This is one of the four letters of St. Paul which were not addressed to entire congregations, but to individuals. Of these, the Epistle to Philemon was written for a very special reason, concerning the return of the runaway slave Onesimus to Colossae. The two letters to Timothy and that to Titus are known as the Pastoral Letters, because they mere addressed to these men chiefly in their capacity as ministers and pastors, and because their contents are concerned chiefly with the pastoral care of the churches.
The home of Timothy was at Lystra in Lycaonia, a country in Central Asia Minor. He had learned the Holy Scriptures from a child, 2Ti_3:15, from his pious mother, Eunice, a Jewess who was married to a Greek, Act_16:1, and his grandmother Lois, 2Ti_1:5. Timothy seems to have been converted to the Christian faith during Paul's first visit to Lystra and Derbe, on his first missionary journey. On the apostle's second visit to this region, several years afterward, the young convert was so highly spoken of by the brethren at Lystra and Iconium as to be considered worthy by the great teacher of the Gentiles of being associated with him as a laborer in the Gospel, Act_14:9-21; Act_16:1-3. Having been converted by Paul, he is called by him "my own son in the faith" and "my dearly beloved son," 1Ti_1:2-18; 2Ti_1:2. Throughout the apostle's remaining years, Timothy was practically his constant companion and one of his most intimate friends, whom Paul commends time and again in words of the highest praise. Timothy was his attendant during his first imprisonment at Rome, Php_1:1; Php_2:19-23; Col_1:1. After his release from this imprisonment, Paul took his young helper with him on another missionary tour, but left him for a time in charge of the congregation at Ephesus, 1Ti_1:3; 1Ti_3:14. It was while in this trying and responsible position that Timothy received the two letters which are called by his name. At one time he was also imprisoned, for the letter to the Hebrews speaks of his release, Heb_13:23.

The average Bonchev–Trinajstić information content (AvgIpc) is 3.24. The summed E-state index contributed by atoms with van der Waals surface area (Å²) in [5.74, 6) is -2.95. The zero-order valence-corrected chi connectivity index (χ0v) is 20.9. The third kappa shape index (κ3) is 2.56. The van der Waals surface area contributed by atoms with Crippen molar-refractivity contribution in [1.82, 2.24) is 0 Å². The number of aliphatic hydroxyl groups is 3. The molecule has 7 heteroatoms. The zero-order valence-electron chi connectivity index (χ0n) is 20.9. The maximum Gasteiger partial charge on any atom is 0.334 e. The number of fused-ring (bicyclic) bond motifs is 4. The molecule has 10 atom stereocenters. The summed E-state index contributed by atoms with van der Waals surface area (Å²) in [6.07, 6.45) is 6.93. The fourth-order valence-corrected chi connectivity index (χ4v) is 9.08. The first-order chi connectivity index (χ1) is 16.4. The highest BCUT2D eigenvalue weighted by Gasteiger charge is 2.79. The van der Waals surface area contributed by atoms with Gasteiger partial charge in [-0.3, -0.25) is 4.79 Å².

The Pastoral Letters, being addressed to intimate pupils and friends, are not written according to the exact outline which the apostle made use of elsewhere. In spite of this fact, however, a certain sequence of thought cannot be denied, all connected with the central thought which Paul voices: "That thou mayest know how thou oughtest to behave thyself in the house of God," 1Ti_3:15. We may divide the first letter to Timothy, which was probably written from Macedonia in the summer of 65 or 66, as follows. After the address and opening greeting the apostle discusses the duties of Timothy in his pastoral care for the congregation as a whole, showing that the true purpose of the Lam must be emphasized over against the Judaizing teachers, that apostasy must be avoided, that prayer in public services must be made decently and in order, always with the proclamation of the vicarious satisfaction and the full redemption through Christ in mind. The apostle also gives instructions concerning the position of women in the congregation and at home and concerning the various offices in the Church, and closes this section with a doxology and a reference to the false doctrines of the last days. In the second part of his letter, Paul discusses the personal conduct of Timothy as preacher and pastor, his attitude toward teaching and further study, toward people in various stations, toward elders, toward slaves, toward rich people. From time to time the apostle refers again to apostasy from the pure faith and includes other admonitions, all of which serve to, make the letter very vivid and interesting. It closes with a final personal admonition and a short apostolic benediction. The spirit of fatherly kindness pervades the epistle.